Source: The Mercury, 6 April, 2001, p.3 of 'Attitude'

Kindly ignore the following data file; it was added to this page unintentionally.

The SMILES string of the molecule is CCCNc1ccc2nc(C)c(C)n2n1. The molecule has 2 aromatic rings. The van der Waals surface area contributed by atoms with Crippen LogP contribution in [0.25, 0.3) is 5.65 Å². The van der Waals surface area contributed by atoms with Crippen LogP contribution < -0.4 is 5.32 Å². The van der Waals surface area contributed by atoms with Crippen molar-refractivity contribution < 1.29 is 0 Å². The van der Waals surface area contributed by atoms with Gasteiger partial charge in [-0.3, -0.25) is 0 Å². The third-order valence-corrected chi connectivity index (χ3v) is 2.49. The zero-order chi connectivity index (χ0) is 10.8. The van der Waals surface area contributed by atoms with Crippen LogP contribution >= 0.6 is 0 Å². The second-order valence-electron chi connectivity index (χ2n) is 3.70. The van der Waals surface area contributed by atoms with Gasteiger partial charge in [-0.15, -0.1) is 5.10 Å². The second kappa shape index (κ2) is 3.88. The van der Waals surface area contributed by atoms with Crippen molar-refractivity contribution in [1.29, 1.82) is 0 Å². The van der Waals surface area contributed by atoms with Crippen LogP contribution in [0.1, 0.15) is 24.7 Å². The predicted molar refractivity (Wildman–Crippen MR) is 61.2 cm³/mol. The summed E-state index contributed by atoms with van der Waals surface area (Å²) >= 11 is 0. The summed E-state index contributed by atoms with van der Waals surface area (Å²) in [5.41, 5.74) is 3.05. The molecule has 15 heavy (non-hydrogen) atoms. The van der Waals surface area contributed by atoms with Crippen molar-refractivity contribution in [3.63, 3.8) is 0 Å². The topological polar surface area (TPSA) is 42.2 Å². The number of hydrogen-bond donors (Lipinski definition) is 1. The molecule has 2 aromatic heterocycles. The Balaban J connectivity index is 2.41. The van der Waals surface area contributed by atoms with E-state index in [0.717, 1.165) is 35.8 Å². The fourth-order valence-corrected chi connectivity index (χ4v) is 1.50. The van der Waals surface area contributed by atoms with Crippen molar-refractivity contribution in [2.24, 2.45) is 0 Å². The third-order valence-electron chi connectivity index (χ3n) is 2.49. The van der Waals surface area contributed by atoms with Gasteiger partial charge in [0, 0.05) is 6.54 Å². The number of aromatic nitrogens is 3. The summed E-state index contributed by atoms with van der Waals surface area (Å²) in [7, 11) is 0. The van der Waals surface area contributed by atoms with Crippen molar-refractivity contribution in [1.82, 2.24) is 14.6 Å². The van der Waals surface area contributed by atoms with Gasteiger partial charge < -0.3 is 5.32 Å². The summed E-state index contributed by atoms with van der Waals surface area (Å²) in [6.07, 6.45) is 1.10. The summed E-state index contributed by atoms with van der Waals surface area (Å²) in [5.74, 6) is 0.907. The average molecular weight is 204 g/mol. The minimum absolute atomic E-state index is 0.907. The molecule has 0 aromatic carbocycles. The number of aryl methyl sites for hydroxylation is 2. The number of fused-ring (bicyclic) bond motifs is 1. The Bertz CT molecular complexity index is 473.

A FEW weeks ago a friend of mine was sitting at home watching TV when she received a phone call from her dad. "Where's your car?" he asked. "In the driveway," she replied. "Where's your car?" he asked again. "In the driveway," she replied again, starting to wonder what he was getting at. "No, where is your car?" he asked, in a tone that my friend knew meant trouble. She knew her car had been stolen even before she looked out the window at the now-empty driveway. The next phone call was from the police, informing her that her car had been found, burning, on the eastern shore. Around the same time I heard a story about another girl having her car stolen She received a call saying her car had been found in North Hobart and she should go collect it immediately. Arriving to inspect the damage, the girl was surprised to find that her car was not where the police had said it was. It had been stolen again. She then got a phone call saying her car had been found again. Burning, on the eastern shore. Just this week my flatmate's girlfriend had her car stolen from outside her house at around 4am. It was found a few hours later, after being smashed head-on into a wall!! Nothing stolen from the car, not even the stereo. Just a selection of tasteful messages to the Police left scrawled on the roof in lipstick. How mature. It's obvious we're dealing with a superior group of intellectuals here. These are just three examples of the growing epidemic of car theft in Tasmania. About 10 cars are stolen every day in Tasmania, adding up to a staggering $21 million worth of stolen cars a year. Around 80% of these are stolen in the south of the state. These figures represent a worrying 125% increase in car thefts in the past five years. In one weekend in July last year an astonishing 48 cars were stolen statewide. But Tassie is hardly the exception to the rule. Surprisingly, Australia has the world's second-highest rate of car theft among developed countries, trailing only the Poms in the car theft stakes. Australian Bureau of Statistics figures claim 131,572 car thefts were reported to police in 1998, which averages out to one car stolen every four minutes. Also, around 7000 motorbikes are stolen across Australia annually. In Tassie nine out of every 10 stolen cars are recovered, but six out of those nine will have been damaged in some way. Cars more than 10 years old are the most likely to be stolen, with Holden Commodores and Geminis, Ford Falcons and Lasers, and Toyota Corollas the most popular targets. People who steal cars just to joyride and then write them off mustn't realise the amount of crap you have to go through when your car is stolen. First you have to go through the motions with the police, answering their inane questions while all you're thinking about is catching the pricks that taxed your car. If your stolen car is recovered damaged or written off, a tow truck is needed, and they don't come cheap. A friend of mine had his car stolen from outside uni a couple of years ago. It was found the next day, written off beyond repair. The wreckers offered him $100 for it; towing it to the wreckers cost him $120. Then, of course, come the inevitable hassles with the insurance company (if you're lucky enough to have insurance against theft, that is). And then there's the difficult period between when your car is stolen and when the insurance money comes through, when you are reliant on buses and taxis to get you where you need to be. This is the period when you realise just how convenient owning a car really is. But car thieves don't think about such issues when they're hotwiring your beloved Datsun 180B. So what are governments doing to stem the flow? Australian Institute of Criminology figures show that in 1983, convicted car thieves averaged 19 days jail. By 2000 this had risen to 90 days jail, reflecting the harsher penalties imposed an car thieves. But here's some numbers to think about -- in 1983 car thieves averaged one conviction per 31 cars stolen. In 2000, this figure had risen to one conviction per 47 cars stolen. That means your average car thief steals 46 cars before being convicted. Makes you wonder where your car is now, doesn't it? KANE YOUNG
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